I’ve been starting and ending my days with language practice in Duolingo. Do you know this app? It provides games for language learners (for a few languages, mostly Indo-European and all with bigger speaker numbers). If you like playing games (check) and are goal oriented (check) and you like the boost of completing a task you’ve set for yourself (check), then this app might benefit your language skills (provided you want practice in one or more of the languages available). I think it is benefitting me. it’s at least provided me with some structured procrastination. (Sure, this won’t get me hired, but it also won’t hurt…or so I tell myself.) I can’t help myself, so I signed up for Spanish, French, German and Danish. Surprisingly, I tested into a German level almost as high as my Spanish level. I’m not sure if I should be disappointed in my Spanish or proud of my German. I suspect that I should be a bit of both.

Is there a language you would like to learn? Would you try if you could play games to do it?

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Disastre!

Recently, I started Spring Cleaning. I know, it isn’t even Spring yet. But, I have to get started early because I’m going to have at least one existential crisis while I decide what to keep and what to give away.

And, what I found while I was cleaning is that I had a moth infestation. (How does one get moths in December?)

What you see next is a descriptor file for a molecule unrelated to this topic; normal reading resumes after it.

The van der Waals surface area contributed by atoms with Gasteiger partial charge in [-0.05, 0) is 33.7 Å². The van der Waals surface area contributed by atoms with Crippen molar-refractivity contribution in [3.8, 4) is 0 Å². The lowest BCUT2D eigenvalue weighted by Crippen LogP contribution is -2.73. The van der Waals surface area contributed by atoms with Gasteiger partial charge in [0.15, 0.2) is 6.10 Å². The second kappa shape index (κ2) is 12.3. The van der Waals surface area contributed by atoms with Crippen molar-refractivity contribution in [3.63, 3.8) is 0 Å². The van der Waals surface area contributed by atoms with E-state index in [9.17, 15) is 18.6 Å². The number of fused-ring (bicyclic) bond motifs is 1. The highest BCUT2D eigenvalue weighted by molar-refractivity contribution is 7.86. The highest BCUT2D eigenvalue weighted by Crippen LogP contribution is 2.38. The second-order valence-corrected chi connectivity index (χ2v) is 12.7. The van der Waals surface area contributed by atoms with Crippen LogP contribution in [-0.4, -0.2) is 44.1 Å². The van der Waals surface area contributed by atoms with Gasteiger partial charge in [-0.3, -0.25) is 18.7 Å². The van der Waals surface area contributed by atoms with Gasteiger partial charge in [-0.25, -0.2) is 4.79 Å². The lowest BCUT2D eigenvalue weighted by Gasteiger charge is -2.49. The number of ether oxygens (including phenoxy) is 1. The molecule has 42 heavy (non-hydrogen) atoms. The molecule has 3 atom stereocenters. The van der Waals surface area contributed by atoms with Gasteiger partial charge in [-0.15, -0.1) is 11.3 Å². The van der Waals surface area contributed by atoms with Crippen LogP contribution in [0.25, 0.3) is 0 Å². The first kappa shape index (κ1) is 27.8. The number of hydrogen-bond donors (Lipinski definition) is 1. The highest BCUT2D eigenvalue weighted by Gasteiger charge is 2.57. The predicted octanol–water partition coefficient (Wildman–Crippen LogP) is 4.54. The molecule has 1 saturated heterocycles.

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When do you decide to frog?

I might not have gotten exactly to zero with my queue or busted as much of my stash as I would have liked last year, but I made a strong effort and I got a lot accomplished. There are only three things left in progress on needles. I have startitis in my bones so having only three live projects (and one of them a blanket!) is really good for me. Here’s the thing with the three projects that are left, though. I can’t get excited about them (or I haven’t thought about them in a long while). The blanket is wonderful and it will be perfect in my apartment when I’m done with it. Of course, at the rate I’m knitting it by the time I’m done with it I’ll probably live in another city on a different continent. The other projects I can’t even really picture what they’ll look like when they are done. One of them is a pattern I like, but it is just taking forever and I don’t feel like I get a lot done when I sit down and work on it. This is disheartening because it is an easy pattern, just short rows and knit stitches! But, it’s on 1s. And, it’s taking for-ever. Not in love. The other project is a beaded beauty. But, I am also not in love with it. When I picked out the beads they were meant to go on a different yarn. But, that yarn had some breakage issues and that absolutely broke my heart. The yarn I have the beads on now is perfectly lovely and it will be a tremendously glamorous piece when I’m done. That is, if I ever finish it. And, now I’m wondering: When do you frog? When something has been on needles for over a year and you can’t seem to find a rhythm with it, is it worth it to keep on?